Margaret Cho: They don’t understand a lot of it. They really, really don't. And then they do. You know, my parents also bought a gay bookstore in the 70s, so they were around the gay community and all the tattoo'd community. People were getting full body suits. In the 80s, 70s and 80s, it was a very, very, very edgy time and my parents were right in the middle of it. So they do have a real understanding of diversity and gay issues, gay life. They get that. And so it's not hard for them to get their minds around what I do as a performer. It's totally fine for them, but they also just are some things they don't understand. I don't know this. I'm glad everybody is like it. I'm glad somebody like it. So they're happy that somebody likes it.

Michael Kantor: And you, you felt somehow an outsider in that San Francisco community growing up, right? Like your jokes about how your mom would put fish, fish in a snacks.

Margaret Cho: That's growing up. I mean, you know, when you're growing up and all the kids have like what Twinkies and coke wrapped in foil, like you know, like a Coca-Cola wrapped in tin foil or like whatever they're bringing to school, and then I have like dried squid. It's so embarrassing, like you really don't, when you're a kid you don't want to be different from your peers. You want to be the same. And it's not that my peers were all white. They weren’t. They were all very diverse. But we were so Asian, like we were so fresh off the boat in that regard, and their food, which I guess nobody really liked it until Anthony Bourdain said it was OK. It's weird how culturally food can be embarrassing. And then you go back and go, “Well, actually it's pretty gourmet and really exciting.” You know, and that's what our food culture is now, it’s all about these flavors. And yet, then it was just appalling. So embarrassing.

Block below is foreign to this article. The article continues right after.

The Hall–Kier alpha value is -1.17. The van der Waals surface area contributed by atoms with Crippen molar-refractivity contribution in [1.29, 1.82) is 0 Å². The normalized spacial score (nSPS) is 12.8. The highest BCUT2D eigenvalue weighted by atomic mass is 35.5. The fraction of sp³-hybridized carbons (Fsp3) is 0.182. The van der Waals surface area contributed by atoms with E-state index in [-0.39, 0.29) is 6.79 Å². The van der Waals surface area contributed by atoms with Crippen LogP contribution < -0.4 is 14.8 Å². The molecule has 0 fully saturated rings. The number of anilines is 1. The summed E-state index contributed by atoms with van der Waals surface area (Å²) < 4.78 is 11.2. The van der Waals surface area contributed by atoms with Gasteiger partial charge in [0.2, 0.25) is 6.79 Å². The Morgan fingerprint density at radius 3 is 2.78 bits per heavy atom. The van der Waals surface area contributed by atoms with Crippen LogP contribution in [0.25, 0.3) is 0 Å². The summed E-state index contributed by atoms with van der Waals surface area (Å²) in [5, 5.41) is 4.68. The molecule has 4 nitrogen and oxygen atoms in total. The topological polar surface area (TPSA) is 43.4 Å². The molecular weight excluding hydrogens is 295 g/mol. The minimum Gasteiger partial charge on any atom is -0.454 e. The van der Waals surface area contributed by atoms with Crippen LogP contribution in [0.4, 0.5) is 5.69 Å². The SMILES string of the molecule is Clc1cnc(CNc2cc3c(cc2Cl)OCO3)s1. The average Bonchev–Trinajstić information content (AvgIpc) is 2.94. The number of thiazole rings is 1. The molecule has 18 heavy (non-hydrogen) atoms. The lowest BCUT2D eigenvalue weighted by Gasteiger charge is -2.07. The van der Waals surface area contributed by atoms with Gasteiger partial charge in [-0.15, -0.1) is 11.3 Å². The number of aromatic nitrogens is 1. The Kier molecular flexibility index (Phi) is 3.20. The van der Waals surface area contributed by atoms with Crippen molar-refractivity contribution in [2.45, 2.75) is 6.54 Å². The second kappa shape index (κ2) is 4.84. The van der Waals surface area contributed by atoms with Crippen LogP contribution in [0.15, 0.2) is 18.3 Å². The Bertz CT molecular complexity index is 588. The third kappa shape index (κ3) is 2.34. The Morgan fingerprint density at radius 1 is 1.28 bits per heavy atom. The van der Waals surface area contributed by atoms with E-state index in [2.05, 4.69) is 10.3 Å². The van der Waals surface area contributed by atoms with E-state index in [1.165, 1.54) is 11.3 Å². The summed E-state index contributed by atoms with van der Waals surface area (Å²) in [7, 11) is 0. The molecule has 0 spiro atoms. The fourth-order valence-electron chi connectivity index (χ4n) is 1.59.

Michael Kantor: Here's the big question I posed to everyone for this season, which is “Why do you write?” Why is that – I know you also sing and, you know, you act, but you could just make a living acting. And what is it about, what does writing do for you?

Margaret Cho: Well writing is really important and it's something that is always happening and always growing. If you're a standup comedian you're always writing in your mind. Whatever it is, there’s something to talk about and there's something to remember. And you know if you perform a lot as I do, you have a lot of chances to get those ideas out there. Also nowadays everything's shifting and growing so crazily, especially in the Trump administration and all that stuff. There's a place to talk about all of this change.

Michael Kantor: This season's about revolutionary writing. One of your albums and tours and so on was called Revolution. What was the thinking behind that one?

Margaret Cho: There is always this kind of need to talk about power and talk about politics and look at it from a very revolutionary standpoint. I think when you're talking about the body and weight and feminism and racism and all of these identities that we get locked into, there's so much of a need for a kind of a manifesto, of a kind of an uprising, and I love the imagery of revolution. I love the idea of it. So for me like all of that stuff like politics and, and comedy go hand in hand. And now more than ever I think it's really necessary. I mean I, it's terrible when you're like looking back fondly at the Bush administration and going you know maybe it wasn't so bad after all. Like George W. Bush was like that hideous acts that doesn't seem so bad compared to your current situation. So you know it's, it's like I was always very critical of politics and politicians and now I'm like, I almost have no words. Like I'm almost like how could we have realized that, or thought that this was coming? And it's very strange.